French air strikes forced Islamist guerrillas to flee towns in northern Mali and Paris secured new international support for military action as the militants struck back, seizing a small western town, AFP reported.
The Islamists said they had made a "tactical retreat" from Timbuktu and other key towns where they have imposed a brutal version of Islamic law for nearly 10 months.
But they struck back in western Mali where they took the small town of Diabaly from the country's weakened army, highlighting the daunting campaign ahead to restore order in the West African nation.
French jets on Monday hit Douentza, 800 kilometres (500 miles) from Bamako, which the Islamists have held since September. But residents said the fighters had left before the warplanes arrived.
In Timbuktu, where inhabitants have been executed or had limbs cut off in some of the worst abuses, the Islamists reportedly fled in anticipation of an attack.
"The mujahideen have left. They are really scared," said one resident in the historic city, where the militants have destroyed centuries-old Muslim monuments.
In Gao, another northern city held by the Islamists, the jihadists were nowhere to be seen after bombing by Rafale warplanes on Sunday, residents there said.
At least 60 insurgents were killed in Sunday's assault, according to residents and a security source.
Mali's Foreign Minister Tieman Hubert Coulibaly said in Paris that he believed more than 100 Islamists had been killed in the four days since France launched operations to stem a guerrilla advance towards Bamako.
A spokesman for the Ansar Dine (Defenders of the Faith) group, Senda Ould Boumama, said the withdrawal was a "tactical retreat" to reduce civilian casualties, in comments published on Mauritanian news website Alakhbar.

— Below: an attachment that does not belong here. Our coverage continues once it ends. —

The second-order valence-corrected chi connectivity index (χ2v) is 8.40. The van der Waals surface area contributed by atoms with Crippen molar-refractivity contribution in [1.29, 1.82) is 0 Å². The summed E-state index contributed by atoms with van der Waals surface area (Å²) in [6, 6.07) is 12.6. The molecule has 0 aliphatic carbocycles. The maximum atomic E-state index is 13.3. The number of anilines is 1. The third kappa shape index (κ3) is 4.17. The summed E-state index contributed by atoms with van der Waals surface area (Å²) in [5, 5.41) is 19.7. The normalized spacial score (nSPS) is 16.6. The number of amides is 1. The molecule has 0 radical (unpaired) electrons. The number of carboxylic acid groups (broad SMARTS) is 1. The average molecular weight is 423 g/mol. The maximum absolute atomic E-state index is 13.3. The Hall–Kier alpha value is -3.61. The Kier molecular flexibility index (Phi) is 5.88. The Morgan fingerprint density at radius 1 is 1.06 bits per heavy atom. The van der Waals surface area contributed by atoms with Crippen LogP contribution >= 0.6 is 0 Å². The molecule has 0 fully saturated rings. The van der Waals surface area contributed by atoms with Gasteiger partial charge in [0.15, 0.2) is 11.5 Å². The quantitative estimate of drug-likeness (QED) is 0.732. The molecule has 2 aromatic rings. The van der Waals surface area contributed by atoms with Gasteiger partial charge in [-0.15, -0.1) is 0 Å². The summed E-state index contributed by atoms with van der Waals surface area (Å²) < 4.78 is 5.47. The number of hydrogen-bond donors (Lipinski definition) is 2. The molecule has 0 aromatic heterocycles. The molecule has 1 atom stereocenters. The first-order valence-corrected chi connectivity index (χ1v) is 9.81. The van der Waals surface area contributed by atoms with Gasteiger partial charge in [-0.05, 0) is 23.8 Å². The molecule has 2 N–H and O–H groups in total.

A leader of the Movement for Oneness and Jihad in West Africa (MUJAO), vowed revenge. "France has attacked Islam. We will strike at the heart of France," said Abou Dardar of the Al-Qaeda-linked group.
On top of the use of Rafale fighters and helicopter attacks, about 650 French troops are in Mali to halt the Islamist advance, according to the French defence ministry.
While jolted by France's arrival, the insurgents remained on the offensive in areas where French troops were not yet operating. The militants seized Diabaly, some 400 kilometres (250 miles) north of Bamako.
"We knew there would be a counter-offensive towards the west," French Defence Minister Jean-Yves Le Drian told BFM Television.
"They have taken Diabaly, which is a small town, after heavy fighting and resistance from the Malian army, which was insufficiently equipped at that exact point."
Le Drian acknowledged that French forces were facing a "difficult" situation in the west, where he said the rebels are well armed.
France's Foreign Minister Laurent Fabius hailed the "quasi-unanimous" international backing for the offensive, strongly supported by Mali.
"We cannot simply push them back, we have to chase them away," Coulibaly told French television after meeting Fabius. "We simply now cannot allow a timeout for these forces to reorganise."
A meeting of the 15-nation UN Security Council on Mali also expressed unanimous "understanding and support" for the military intervention, France's UN ambassador Gerard Araud told reporters.
France and other council countries want to speed up the deployment of a UN-mandated 3,300-strong West African intervention force in Mali.
Nigeria, which will lead the force, plans to have 600 troops on the ground "before next week," President Goodluck Jonathan said. Benin, Ghana, Niger, Senegal, Burkina Faso and Togo have also pledged troops.
Britain and Canada have offered military transporters to the French military and the United States said it will share intelligence and provide logistical support.
"I commend France for taking the steps that it has," US Defense Secretary Leon Panetta said.
Algeria said it had closed its 2,000 km (1,250 mile) desert border with northern Mali to stop Islamists crossing into the country.
The Islamists seized upon the chaos of a military coup in Bamako in March to seize northern Mali, sparking widespread international fears that they could set up a terrorist safe haven.
The UN Security Council had given approval for a military offensive that UN officials had said could not be launched until September.
But the Islamist offensive and France's military intervention has led to predictions by diplomats that the plans will be reviewed.